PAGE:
Students in Paris

“Qu’ils mangent de la brioche”

At Versailles, European Civilization students get to be kings and queens for a day.

Carrie Golus, AB’91, AM’93

At ten o’clock on a gray Friday morning, the Palace of Versailles is besieged by hundreds upon hundreds of commoners. There’s a group of French children in bright yellow caps; another group wears bright orange. The UChicago students in the European Civ in English program huddle together at the group entrance, looking tired and a little underdressed for the chill.

Friday is excursion day. This Friday, while Civ in English is at Versailles, Civ in French is visiting the Musée de Cluny (a museum of the Middle Ages) as well as a medieval cathedral, the basilique cathédrale de Saint Denis. African Civ is taking a high-speed train to the former slave port of Nantes, 240 miles southwest of Paris. Primates and human evolution will make its excursion to the Vallée des Singes tomorrow (see “Dawn of the Planet of the Apes”).

Students in the Hall of Mirrors

Martine Davies Frasch, our tiny, unflappable tour guide, passes out red plastic audio guides with one earphone: “Just put them on,” she says in British-accented English. “Don’t change the frequency.” All of the adult groups at Versailles have similar equipment, allowing them to hear their own tour guides, with no yelling required. “It’s incredibly crowded,” Frasch says cheerily, through the headphones. “Just follow along. It’s a bit like the sea.” It’s an apt comparison; the tour groups flow around and through each other, moving inexorably from one room to the next. “Courage!” she says as our group surges into the king’s chapel. “Off we go!”

Inside the chapel, Frasch passes out maps in French; there are also Spanish, Italian, German, Chinese, and Japanese versions, but the English ones have all been taken. “Louis XV couldn’t stand the crowds,” Frasch notes, without irony. “He was much less popular than Louis XIV.”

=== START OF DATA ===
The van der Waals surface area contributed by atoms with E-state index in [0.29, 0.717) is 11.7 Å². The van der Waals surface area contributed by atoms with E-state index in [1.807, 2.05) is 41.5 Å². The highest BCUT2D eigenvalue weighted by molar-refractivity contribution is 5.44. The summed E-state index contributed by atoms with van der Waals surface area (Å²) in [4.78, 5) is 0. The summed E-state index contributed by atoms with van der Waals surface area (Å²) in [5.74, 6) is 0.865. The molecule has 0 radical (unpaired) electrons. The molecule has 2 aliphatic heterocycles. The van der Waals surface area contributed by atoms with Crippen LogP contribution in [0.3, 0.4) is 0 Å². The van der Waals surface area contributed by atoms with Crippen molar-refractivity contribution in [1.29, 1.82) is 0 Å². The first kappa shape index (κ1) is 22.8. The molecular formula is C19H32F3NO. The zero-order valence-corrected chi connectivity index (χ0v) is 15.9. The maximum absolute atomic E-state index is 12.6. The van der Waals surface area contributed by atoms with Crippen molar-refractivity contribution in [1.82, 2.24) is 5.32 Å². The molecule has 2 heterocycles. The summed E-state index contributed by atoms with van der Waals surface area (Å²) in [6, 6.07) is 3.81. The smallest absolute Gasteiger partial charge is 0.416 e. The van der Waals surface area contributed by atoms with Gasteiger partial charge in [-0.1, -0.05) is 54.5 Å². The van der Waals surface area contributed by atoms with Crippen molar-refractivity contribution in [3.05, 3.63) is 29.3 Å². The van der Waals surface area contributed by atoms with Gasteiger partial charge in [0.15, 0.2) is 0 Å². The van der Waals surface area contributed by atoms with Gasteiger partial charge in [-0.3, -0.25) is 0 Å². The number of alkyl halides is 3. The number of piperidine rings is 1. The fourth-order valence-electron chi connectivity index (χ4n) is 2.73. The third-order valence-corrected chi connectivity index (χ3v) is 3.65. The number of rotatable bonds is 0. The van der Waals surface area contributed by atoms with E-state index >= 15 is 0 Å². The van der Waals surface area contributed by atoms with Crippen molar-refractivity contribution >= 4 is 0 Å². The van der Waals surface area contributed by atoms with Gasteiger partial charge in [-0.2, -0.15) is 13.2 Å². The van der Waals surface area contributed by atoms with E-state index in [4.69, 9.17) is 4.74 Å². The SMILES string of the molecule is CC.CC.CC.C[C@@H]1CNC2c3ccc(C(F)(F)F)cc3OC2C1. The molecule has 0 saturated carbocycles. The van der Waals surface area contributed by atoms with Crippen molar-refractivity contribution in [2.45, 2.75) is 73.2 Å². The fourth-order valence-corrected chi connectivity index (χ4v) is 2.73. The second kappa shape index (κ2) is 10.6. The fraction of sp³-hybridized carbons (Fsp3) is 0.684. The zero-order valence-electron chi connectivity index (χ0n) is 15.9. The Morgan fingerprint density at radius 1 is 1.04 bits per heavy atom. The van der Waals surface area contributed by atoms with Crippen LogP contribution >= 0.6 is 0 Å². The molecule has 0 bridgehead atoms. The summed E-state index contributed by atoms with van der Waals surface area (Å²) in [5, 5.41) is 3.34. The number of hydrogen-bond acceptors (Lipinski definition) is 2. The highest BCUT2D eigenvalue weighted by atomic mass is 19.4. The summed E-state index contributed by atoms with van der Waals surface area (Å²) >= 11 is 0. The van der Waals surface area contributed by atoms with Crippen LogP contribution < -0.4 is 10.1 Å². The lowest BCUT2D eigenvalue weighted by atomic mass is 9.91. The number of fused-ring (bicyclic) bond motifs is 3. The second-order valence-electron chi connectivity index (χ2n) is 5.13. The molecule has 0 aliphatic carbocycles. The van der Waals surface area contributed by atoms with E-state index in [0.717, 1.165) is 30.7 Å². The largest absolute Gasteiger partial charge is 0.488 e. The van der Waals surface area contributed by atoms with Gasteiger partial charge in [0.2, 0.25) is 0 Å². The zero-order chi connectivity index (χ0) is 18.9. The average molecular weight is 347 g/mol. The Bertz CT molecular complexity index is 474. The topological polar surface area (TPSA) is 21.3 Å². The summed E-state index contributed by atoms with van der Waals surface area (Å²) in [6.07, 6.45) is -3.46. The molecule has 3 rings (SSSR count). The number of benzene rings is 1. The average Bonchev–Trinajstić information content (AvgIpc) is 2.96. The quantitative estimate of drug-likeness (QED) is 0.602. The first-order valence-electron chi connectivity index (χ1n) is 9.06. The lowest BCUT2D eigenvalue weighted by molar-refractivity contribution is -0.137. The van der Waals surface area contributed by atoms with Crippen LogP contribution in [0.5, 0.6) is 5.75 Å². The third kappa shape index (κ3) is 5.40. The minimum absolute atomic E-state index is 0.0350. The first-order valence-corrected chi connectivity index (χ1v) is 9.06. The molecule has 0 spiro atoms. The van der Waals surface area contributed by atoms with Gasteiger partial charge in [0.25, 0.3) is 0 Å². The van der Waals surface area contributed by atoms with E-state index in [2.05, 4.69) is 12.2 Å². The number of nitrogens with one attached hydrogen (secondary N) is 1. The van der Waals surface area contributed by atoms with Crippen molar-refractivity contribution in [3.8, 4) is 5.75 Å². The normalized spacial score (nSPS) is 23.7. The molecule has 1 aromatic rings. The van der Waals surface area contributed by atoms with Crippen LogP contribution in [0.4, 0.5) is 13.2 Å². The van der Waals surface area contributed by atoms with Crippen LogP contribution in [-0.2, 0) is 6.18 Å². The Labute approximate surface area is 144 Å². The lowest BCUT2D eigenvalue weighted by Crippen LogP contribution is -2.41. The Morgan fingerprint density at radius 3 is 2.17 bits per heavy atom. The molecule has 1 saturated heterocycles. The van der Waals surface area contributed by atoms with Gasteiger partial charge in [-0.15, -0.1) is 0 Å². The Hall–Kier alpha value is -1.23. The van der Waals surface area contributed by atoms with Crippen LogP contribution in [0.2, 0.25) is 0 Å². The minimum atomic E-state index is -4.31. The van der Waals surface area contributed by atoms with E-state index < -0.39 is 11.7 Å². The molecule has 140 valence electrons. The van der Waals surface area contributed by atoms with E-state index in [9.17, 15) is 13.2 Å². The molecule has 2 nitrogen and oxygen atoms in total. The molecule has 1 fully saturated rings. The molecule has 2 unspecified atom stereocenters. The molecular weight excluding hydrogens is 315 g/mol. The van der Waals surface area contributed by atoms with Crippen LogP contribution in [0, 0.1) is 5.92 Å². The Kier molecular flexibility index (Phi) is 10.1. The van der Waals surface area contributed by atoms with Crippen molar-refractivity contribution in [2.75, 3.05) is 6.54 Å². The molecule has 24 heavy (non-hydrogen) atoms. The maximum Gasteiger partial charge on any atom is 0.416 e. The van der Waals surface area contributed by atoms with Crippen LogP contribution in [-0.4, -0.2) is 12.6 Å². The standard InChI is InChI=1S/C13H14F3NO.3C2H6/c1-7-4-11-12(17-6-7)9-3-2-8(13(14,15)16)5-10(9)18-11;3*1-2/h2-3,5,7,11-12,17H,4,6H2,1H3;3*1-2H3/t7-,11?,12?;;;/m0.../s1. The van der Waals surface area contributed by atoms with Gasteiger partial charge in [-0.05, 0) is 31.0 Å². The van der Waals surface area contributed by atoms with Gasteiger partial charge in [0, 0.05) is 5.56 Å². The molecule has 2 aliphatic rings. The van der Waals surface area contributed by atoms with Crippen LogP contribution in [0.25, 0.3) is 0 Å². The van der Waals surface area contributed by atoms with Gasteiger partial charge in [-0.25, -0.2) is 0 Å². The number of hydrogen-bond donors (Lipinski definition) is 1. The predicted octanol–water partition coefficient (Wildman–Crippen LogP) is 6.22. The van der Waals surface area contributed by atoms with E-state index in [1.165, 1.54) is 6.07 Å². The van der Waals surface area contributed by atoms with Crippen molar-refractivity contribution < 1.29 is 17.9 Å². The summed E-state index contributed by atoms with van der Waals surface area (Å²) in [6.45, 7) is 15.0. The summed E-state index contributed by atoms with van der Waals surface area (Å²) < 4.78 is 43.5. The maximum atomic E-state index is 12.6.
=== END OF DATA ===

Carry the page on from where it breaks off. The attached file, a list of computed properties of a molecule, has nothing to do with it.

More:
There’s a bit more space in the vast Hall of Mirrors, where the Treaty of Versailles was signed; the room was planned so that as the sun set, its last rays would be reflected in the mirrors. A Chinese tour guide leads her group around ours, holding aloft a stick topped with a frog puppet wearing a golden crown. We walk through the king’s bedroom (“The seat of royalty wasn’t the throne or a desk, but the bed,” Frasch says) and the queen’s (“She had to give birth publicly, in front of everybody”).

Outside the castle, one UChicago student in a minidress, overcome with joie de vivre, skips along the cobblestones; another, who wore high heels, grips the arms of two companions for support.

Students in the Temple of Love

Lunch is at La Petite Venise, housed in a former outbuilding, where workers once built and maintained a fleet of miniature ships for Louis XIV. A few students seem flummoxed by the layout of the silverware, with the dessert spoon laid horizontally above the plate. Then the appetizer arrives, a mozzarella tartlet served over tomato and arugula, and the students begin to relax. Two of them snap photos for Instagram. “Bon appétit,” says a third.

After enjoying a lunch of chicken breast, boiled potatoes, and chocolate mousse, the students take in the Petit Trianon and Hameau de la Reine (the Queen’s Hamlet), Marie Antoinette’s faux-pastoral retreat at the edge of Versailles. “That sucks,” one student remarks as we walk through English-style gardens toward the Temple of Love, “to go from here to being decapitated.”

A native of Austria, where court life was much simpler, Marie Antoinette never felt at home in the complex world of Versailles. In the world she had built for herself, there’s a bakehouse, a potager, a dovecote, a willow tunnel—all charmingly rustic. “The mill has apparently never been used,” Frasch says outside a 1783 building labeled Le Moulin. “It’s like a stage set. It looks unreal.” It’s another apt comparison: Hameau de la Reine as the original Euro Disney.

Marie Antoinette was just 14 when she married Louis XVI, Frasch had informed the group as we walked through the gilt-encrusted palace. Now as the students pause to watch some enormously fat rabbits, one woman wonders aloud how old the queen was when she died (she was 37): “I’m trying to gauge how much I want to trade places with her.”


European civ students promenade through the formal gardens of Versailles. (Photography by Tom Tian, AB’10)

Below: Students tour the Hall of Mirrors and Temple of Love. (Photography by Tom Tian, AB’10)